By contrast, it’s been a mere nine years since MAsT ’99, and while our community’s branches are many as a result of MAsT’s expansion, conferences likes this one, and the unprecedented ability for finding and connecting with each other that’s been afforded to us by the Internet, our roots are still very, very shallow. That can and hopefully will change over time, but until then we simply cannot afford the luxury of infighting, because right now there’s no one else, other than us, who will step in to keep us from metaphorically killing each other. No one else has a vested interest in keeping us from inadvertently destroying our community should our infighting get out of hand. Don’t think for a moment that the larger kink community has got our backs. We’re the outsiders among the outsiders, and the reality is that those of us whose D/s proclivities extend beyond the dungeon are more often than not considered suspect by our leather brothers and sisters, who view us as a threat to their social acceptance.
I can tell you from first-hand experience that while our legal system is sometimes willing to turn a blind eye with respect to one’s SM activities in connection with family law and guardianship matters—after all, everyone knows that SM is just “kinky sex,” right?—that’s unfortunately not the case when it comes to evaluating the qualifications of persons who participate in Master/slave relationships. M/s is still virtually always a disqualifying taboo. Because of the heightened scrutiny we receive from the powers that be, many in the leather community would like nothing better than to sever the link between them and us. If you think I’m simply paranoid, then perhaps you’re unaware that at the 1998 Leather Leadership Conference, a policy statement on the issue of “SM vs. Abuse” was drafted containing some imprecise verbiage that could be interpreted as a condemnation of the dynamic that underlies virtually every Master/slave relationship. And when a few years later that problem was brought to the attention of the kink community’s leading national advocacy organization, who at the time was widely promoting that policy statement, their leadership responded by saying, and I quote, “Those people”—meaning us—“are on the fringe. We don’t care about them.”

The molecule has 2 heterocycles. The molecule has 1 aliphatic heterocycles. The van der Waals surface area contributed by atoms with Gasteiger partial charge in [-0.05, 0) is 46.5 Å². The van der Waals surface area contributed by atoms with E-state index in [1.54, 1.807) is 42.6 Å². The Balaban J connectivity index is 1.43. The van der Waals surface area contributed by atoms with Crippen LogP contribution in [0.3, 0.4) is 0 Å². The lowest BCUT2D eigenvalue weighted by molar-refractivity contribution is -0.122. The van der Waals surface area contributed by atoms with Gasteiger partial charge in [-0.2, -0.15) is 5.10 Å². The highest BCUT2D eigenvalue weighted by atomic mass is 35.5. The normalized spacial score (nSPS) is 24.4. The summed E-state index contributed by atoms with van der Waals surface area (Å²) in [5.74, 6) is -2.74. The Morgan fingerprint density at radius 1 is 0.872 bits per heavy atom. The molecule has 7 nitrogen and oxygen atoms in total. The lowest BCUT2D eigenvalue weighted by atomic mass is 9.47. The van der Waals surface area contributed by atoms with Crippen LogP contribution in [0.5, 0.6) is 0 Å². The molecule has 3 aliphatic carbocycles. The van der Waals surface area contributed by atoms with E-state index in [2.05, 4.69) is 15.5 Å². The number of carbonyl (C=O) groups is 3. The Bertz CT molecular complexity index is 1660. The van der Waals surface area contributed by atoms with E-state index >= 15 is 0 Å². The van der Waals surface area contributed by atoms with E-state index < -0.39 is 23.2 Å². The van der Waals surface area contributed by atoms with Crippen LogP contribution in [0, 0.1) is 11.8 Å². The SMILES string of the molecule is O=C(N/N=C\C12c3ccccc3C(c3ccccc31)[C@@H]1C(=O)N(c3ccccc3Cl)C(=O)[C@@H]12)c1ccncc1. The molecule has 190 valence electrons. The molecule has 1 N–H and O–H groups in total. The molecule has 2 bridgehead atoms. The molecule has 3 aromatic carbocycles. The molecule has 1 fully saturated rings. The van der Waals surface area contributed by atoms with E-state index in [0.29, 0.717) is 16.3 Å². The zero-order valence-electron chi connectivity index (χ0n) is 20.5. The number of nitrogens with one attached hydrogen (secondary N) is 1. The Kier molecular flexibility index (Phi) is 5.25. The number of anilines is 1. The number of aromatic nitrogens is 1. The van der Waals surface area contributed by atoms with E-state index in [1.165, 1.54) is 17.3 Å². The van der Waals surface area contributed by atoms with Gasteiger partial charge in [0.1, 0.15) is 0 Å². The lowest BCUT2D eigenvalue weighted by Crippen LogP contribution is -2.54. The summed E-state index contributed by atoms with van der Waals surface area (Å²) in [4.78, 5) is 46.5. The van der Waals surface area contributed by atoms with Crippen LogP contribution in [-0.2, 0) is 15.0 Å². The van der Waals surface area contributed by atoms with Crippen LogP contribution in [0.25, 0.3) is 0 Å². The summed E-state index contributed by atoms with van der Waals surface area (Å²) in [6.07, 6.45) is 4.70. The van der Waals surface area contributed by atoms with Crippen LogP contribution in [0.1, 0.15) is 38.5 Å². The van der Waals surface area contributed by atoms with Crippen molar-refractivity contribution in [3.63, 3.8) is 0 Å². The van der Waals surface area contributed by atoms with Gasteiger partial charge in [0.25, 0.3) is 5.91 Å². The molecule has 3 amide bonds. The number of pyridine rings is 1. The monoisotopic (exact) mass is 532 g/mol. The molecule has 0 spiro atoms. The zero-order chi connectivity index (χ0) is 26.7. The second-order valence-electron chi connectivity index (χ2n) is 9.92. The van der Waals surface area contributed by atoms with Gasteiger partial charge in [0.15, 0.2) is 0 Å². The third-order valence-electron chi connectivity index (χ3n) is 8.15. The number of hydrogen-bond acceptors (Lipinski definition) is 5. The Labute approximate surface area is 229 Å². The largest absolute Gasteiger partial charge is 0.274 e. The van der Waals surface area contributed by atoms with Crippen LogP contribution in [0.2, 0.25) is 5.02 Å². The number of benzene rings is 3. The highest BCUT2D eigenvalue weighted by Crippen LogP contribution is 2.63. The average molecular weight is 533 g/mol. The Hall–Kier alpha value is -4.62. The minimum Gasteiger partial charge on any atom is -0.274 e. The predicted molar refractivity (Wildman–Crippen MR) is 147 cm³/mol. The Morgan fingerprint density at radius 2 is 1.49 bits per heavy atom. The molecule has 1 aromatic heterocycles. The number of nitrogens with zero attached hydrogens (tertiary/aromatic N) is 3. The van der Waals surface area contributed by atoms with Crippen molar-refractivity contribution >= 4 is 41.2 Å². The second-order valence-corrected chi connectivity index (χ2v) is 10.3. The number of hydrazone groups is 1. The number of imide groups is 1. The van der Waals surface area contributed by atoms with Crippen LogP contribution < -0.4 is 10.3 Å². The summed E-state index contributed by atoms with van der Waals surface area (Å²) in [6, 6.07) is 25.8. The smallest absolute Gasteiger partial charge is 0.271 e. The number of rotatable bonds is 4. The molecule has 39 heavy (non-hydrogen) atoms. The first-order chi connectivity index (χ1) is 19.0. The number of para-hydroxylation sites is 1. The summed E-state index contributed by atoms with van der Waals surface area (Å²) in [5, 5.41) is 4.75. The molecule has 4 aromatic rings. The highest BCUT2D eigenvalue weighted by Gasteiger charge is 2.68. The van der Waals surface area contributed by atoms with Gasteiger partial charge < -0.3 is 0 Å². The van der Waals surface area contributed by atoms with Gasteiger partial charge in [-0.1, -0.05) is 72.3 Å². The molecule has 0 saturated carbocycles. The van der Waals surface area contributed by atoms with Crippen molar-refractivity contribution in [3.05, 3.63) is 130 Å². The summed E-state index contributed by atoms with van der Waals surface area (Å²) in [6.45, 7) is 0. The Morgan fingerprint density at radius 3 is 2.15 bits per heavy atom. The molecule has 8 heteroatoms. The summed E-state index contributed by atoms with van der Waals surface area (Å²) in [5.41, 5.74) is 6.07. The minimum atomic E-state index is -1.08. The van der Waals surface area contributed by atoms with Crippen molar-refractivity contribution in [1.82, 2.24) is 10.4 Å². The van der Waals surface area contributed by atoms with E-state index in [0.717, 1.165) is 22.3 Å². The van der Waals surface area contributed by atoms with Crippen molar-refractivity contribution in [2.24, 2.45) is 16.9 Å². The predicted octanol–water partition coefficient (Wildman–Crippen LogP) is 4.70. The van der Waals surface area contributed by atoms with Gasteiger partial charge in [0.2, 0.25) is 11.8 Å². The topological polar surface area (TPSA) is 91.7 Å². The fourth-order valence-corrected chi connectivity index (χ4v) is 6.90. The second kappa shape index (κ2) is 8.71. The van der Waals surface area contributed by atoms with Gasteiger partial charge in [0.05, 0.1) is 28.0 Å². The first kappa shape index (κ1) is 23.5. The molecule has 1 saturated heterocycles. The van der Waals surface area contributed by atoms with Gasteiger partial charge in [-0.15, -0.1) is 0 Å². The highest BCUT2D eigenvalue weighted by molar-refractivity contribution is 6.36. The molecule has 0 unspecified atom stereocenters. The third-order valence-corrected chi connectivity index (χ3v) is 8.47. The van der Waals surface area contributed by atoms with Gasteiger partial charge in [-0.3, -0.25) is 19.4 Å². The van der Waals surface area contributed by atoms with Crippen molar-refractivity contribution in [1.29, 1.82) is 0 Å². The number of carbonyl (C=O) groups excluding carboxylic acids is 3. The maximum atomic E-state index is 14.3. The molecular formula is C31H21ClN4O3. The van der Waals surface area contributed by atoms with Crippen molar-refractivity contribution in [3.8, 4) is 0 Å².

We’re all we’ve got, folks, at least for the time being, and if our community is going to survive, it’s vitally important that all of us play nicely.
So how do we go about effectuating the necessary paradigm shift? Well, there are no easy solutions, but I believe that first and foremost we must recognize incivility as the threat that it truly is, and then commit ourselves to improving our own individual behavior. We must then respectfully confront incivility whenever and wherever it occurs, and hold each other accountable for our conduct and deportment. We must instill the values of courtesy and respectfulness within our community, much in the same way that “trust, honor and respect” have been instilled within the leather community. To once again paraphrase Chris and Medora, we must vigilantly “resist the urge to reward gossip with our time and attention. … Good manners and general kindness should be the order of the day. Masters and other Doms should restrict their dominance to those who have consented to it; slaves and their submissive kin who inflict unsolicited subservience onto others should be deemed in violation of civility’s dictates. … And those on either side of the D/s coin, who find themselves unable or unwilling to control their nasty behavior, would do well to seek out the professional help they surely and sorely need.”
Amen to that!